William Douglas (1863-1932)
An Edinburgh man, Douglas joined the newly formed SMC in 1890, and immediately became one of its most energetic and likeable characters. Only two years after joining that club he took over the post as Journal Editor, a task he performed diligently for 18 years; from 1892-1909. As a publisher, he was presumably well-equipped for this task. Having married Phyllis Procter in 1908, he probably found that family life was taking up too much time and energy for such a time-consuming job!
As a mountaineer Douglas was very experienced, having climbed, between 1895 and 1912, in Switzerland, the Dolomites, France and Italy, the Canadian Rockies, Norway, and the Jura Mountains. One of his most notable climbs was a 21-hour traverse of the Meije, with J Rennie, a fellow club member. It was of this climb, in the classic book by Raeburn ‘Mountaineering Art’, that Raeburn asserted it was one of the few Alpine routes for which a rope was probably useful. As a climber, wrote his friend Rennie, Douglas was bold, but not rash, and willing to take a chance.
In Scotland his ascents ranged over a wide area; from the Southern Highlands to the far North-West. On Ben Nevis he has a permanent memorial as the 700-foot Douglas Boulder is named after him. This rock feature lies at the foot of Tower Ridge, and in 1896, on an Easter Meet of the SMC at Fort William, four climbers made an ascent of the Very Difficult Direct Route on the Boulder. The party consisted of William Douglas (who in an amusing account of the climb referred to himself as the ‘baggage’, William Brown, who led the crux pitch, Lionel Hinxman, and Harold Raeburn, who made an early appearance as a guest on the meet.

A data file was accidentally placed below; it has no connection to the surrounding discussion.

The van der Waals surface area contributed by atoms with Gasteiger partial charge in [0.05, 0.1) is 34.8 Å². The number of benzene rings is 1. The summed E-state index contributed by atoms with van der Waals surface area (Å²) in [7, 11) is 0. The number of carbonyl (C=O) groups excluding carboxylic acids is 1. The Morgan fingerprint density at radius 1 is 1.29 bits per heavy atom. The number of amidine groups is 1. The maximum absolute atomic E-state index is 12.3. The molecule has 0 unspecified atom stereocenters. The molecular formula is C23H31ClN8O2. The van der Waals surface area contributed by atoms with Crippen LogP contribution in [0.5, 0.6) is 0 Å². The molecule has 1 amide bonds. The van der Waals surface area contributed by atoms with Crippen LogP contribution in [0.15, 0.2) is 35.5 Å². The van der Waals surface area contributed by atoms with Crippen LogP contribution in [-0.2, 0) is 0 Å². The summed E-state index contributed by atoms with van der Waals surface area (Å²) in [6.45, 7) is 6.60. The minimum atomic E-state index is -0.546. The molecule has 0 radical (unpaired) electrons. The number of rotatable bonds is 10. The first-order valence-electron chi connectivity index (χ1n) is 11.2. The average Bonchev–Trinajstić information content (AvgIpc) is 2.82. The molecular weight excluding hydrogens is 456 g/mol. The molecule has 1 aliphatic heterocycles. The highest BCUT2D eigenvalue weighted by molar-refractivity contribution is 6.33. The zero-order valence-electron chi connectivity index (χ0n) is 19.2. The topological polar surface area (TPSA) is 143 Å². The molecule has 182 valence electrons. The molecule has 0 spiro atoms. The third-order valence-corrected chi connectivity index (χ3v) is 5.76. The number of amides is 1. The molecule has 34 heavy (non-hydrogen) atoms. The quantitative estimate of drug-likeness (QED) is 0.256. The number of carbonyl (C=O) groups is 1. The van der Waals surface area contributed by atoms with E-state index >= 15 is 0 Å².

It was a mark of Douglas’ popularity that the Boulder be named after him; even his photographs indicate his good nature. Lord Mackay, writing descriptions of some of the earlier climbers, describes Douglas as ‘always modest but indispensable’. At his wedding, the cake was designed in the shape of a mountain, with climbers wielding ice axes dotted about its surface.
Other ascents on which Douglas played a key role included: Naismith’s Route on Crowberry Ridge on the Buachaille. This was climbed in August 1896, and as Naismith later remarked, one of the most difficult parts of the day was in getting Douglas past the ripe clumps of crowberries growing everywhere. It was the first ascent of the formidably appearing Crowberry Ridge; Black Spout Gully, Left Branch (March 1893, and the first recorded ascent on Lochnagar. The day before this ascent, they made an incredibly bold attempt on a formidable gully further left on the cliffs, only to retreat before the 60m headwall. This was only climbed in 1950, and is now a grade 5. In their honour it is called Douglas Gibson Gully.)
Douglas was interested in every aspect of the Scottish hills, and he wrote 50 or so articles or notes on their topography, history, ornithology and other aspects. He was one of the first climbers to describe the Brocken Spectre in Scotland, and included along with his note a delightful little sketch of the phenomenon.
William Douglas died in 1932, leaving his wife and two sons. Phyllis, who was also a keen climber, became one of the original members of the Ladies Scottish Climbing Club.
Finest Moment: First Ascent Naismith’s Route, Crowberry Ridge.
Bibliography: ‘In Memoriam’, William Douglas. By J. Rennie, SMCJ, Vol. 20, pp.1-3, April 1933; ‘Ben Nevis – Britain’s Highest Mountain’, Ken Crocket (1986, Scottish Mountaineering Trust).